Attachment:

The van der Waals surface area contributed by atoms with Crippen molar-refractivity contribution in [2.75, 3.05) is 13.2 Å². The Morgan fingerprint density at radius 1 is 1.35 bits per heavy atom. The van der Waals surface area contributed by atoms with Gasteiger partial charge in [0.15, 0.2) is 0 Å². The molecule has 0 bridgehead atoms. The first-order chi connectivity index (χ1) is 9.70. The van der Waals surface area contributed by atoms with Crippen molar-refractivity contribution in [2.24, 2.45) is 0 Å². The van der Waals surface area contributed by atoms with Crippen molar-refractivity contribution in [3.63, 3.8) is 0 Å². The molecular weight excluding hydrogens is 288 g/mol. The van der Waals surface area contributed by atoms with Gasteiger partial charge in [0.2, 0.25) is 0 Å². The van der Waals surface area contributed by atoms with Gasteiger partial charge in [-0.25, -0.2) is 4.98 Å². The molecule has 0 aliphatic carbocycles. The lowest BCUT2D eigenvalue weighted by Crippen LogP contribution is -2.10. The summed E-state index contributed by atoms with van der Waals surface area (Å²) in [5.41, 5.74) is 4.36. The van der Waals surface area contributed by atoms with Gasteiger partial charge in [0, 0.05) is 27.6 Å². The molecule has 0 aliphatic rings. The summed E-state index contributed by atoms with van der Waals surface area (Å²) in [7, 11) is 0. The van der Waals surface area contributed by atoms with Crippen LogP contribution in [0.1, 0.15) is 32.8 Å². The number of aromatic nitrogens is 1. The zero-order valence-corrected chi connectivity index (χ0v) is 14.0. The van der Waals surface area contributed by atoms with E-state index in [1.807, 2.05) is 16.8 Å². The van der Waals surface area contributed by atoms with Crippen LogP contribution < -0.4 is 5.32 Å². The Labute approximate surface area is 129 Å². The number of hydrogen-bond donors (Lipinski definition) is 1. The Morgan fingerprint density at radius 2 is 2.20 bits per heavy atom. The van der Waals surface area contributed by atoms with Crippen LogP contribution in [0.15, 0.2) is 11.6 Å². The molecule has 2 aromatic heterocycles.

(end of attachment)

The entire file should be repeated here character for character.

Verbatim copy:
The van der Waals surface area contributed by atoms with Crippen molar-refractivity contribution in [2.75, 3.05) is 13.2 Å². The Morgan fingerprint density at radius 1 is 1.35 bits per heavy atom. The van der Waals surface area contributed by atoms with Gasteiger partial charge in [0.15, 0.2) is 0 Å². The molecule has 0 bridgehead atoms. The first-order chi connectivity index (χ1) is 9.70. The van der Waals surface area contributed by atoms with Crippen molar-refractivity contribution in [2.24, 2.45) is 0 Å². The van der Waals surface area contributed by atoms with Crippen molar-refractivity contribution in [3.63, 3.8) is 0 Å². The molecular weight excluding hydrogens is 288 g/mol. The van der Waals surface area contributed by atoms with Gasteiger partial charge in [0.2, 0.25) is 0 Å². The van der Waals surface area contributed by atoms with Gasteiger partial charge in [-0.25, -0.2) is 4.98 Å². The molecule has 0 aliphatic carbocycles. The lowest BCUT2D eigenvalue weighted by Crippen LogP contribution is -2.10. The summed E-state index contributed by atoms with van der Waals surface area (Å²) in [5.41, 5.74) is 4.36. The van der Waals surface area contributed by atoms with Gasteiger partial charge in [0, 0.05) is 27.6 Å². The molecule has 0 aliphatic rings. The summed E-state index contributed by atoms with van der Waals surface area (Å²) in [7, 11) is 0. The van der Waals surface area contributed by atoms with Crippen LogP contribution in [0.1, 0.15) is 32.8 Å². The number of aromatic nitrogens is 1. The zero-order valence-corrected chi connectivity index (χ0v) is 14.0. The van der Waals surface area contributed by atoms with E-state index in [1.807, 2.05) is 16.8 Å². The van der Waals surface area contributed by atoms with Crippen LogP contribution < -0.4 is 5.32 Å². The Labute approximate surface area is 129 Å². The number of hydrogen-bond donors (Lipinski definition) is 1. The Morgan fingerprint density at radius 2 is 2.20 bits per heavy atom. The van der Waals surface area contributed by atoms with Crippen LogP contribution in [0.15, 0.2) is 11.6 Å². The molecule has 2 aromatic heterocycles.